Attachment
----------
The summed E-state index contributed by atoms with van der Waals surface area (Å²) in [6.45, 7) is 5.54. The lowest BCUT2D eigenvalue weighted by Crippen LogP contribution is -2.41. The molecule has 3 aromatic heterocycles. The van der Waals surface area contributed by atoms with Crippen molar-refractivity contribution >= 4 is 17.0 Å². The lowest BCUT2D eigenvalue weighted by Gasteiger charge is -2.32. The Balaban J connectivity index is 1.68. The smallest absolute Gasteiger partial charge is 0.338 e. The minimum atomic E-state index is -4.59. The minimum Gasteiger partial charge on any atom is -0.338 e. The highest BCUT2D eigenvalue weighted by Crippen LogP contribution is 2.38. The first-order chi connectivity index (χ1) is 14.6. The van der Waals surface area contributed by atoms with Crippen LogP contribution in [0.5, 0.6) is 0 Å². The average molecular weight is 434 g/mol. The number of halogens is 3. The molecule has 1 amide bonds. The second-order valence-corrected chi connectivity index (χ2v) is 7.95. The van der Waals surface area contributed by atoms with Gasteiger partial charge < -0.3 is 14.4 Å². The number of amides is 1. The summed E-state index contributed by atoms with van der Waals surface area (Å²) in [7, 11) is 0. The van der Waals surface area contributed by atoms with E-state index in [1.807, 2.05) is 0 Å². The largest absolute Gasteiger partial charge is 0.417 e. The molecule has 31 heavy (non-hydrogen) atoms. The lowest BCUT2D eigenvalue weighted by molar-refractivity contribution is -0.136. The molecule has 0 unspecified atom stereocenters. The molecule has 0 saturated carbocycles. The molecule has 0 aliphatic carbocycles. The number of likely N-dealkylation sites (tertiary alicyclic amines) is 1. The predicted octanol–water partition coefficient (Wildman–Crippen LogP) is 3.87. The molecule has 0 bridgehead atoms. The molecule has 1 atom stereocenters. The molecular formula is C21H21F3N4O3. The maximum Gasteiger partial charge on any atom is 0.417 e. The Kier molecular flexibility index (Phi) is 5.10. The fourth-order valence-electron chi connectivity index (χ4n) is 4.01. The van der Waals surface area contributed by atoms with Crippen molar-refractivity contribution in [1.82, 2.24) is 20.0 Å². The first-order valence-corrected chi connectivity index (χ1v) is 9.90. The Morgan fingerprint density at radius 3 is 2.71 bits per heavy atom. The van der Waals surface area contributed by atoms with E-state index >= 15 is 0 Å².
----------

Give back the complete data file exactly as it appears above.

The summed E-state index contributed by atoms with van der Waals surface area (Å²) in [6.45, 7) is 5.54. The lowest BCUT2D eigenvalue weighted by Crippen LogP contribution is -2.41. The molecule has 3 aromatic heterocycles. The van der Waals surface area contributed by atoms with Crippen molar-refractivity contribution >= 4 is 17.0 Å². The lowest BCUT2D eigenvalue weighted by Gasteiger charge is -2.32. The Balaban J connectivity index is 1.68. The smallest absolute Gasteiger partial charge is 0.338 e. The minimum atomic E-state index is -4.59. The minimum Gasteiger partial charge on any atom is -0.338 e. The highest BCUT2D eigenvalue weighted by Crippen LogP contribution is 2.38. The first-order chi connectivity index (χ1) is 14.6. The van der Waals surface area contributed by atoms with Crippen LogP contribution in [0.5, 0.6) is 0 Å². The average molecular weight is 434 g/mol. The number of halogens is 3. The molecule has 1 amide bonds. The second-order valence-corrected chi connectivity index (χ2v) is 7.95. The van der Waals surface area contributed by atoms with Gasteiger partial charge < -0.3 is 14.4 Å². The number of amides is 1. The summed E-state index contributed by atoms with van der Waals surface area (Å²) in [7, 11) is 0. The van der Waals surface area contributed by atoms with E-state index in [1.807, 2.05) is 0 Å². The largest absolute Gasteiger partial charge is 0.417 e. The molecule has 31 heavy (non-hydrogen) atoms. The lowest BCUT2D eigenvalue weighted by molar-refractivity contribution is -0.136. The molecule has 0 unspecified atom stereocenters. The molecule has 0 saturated carbocycles. The molecule has 0 aliphatic carbocycles. The number of likely N-dealkylation sites (tertiary alicyclic amines) is 1. The predicted octanol–water partition coefficient (Wildman–Crippen LogP) is 3.87. The molecule has 0 bridgehead atoms. The molecule has 1 atom stereocenters. The molecular formula is C21H21F3N4O3. The maximum Gasteiger partial charge on any atom is 0.417 e. The Kier molecular flexibility index (Phi) is 5.10. The fourth-order valence-electron chi connectivity index (χ4n) is 4.01. The van der Waals surface area contributed by atoms with Crippen molar-refractivity contribution in [1.82, 2.24) is 20.0 Å². The first-order valence-corrected chi connectivity index (χ1v) is 9.90. The Morgan fingerprint density at radius 3 is 2.71 bits per heavy atom. The van der Waals surface area contributed by atoms with E-state index >= 15 is 0 Å².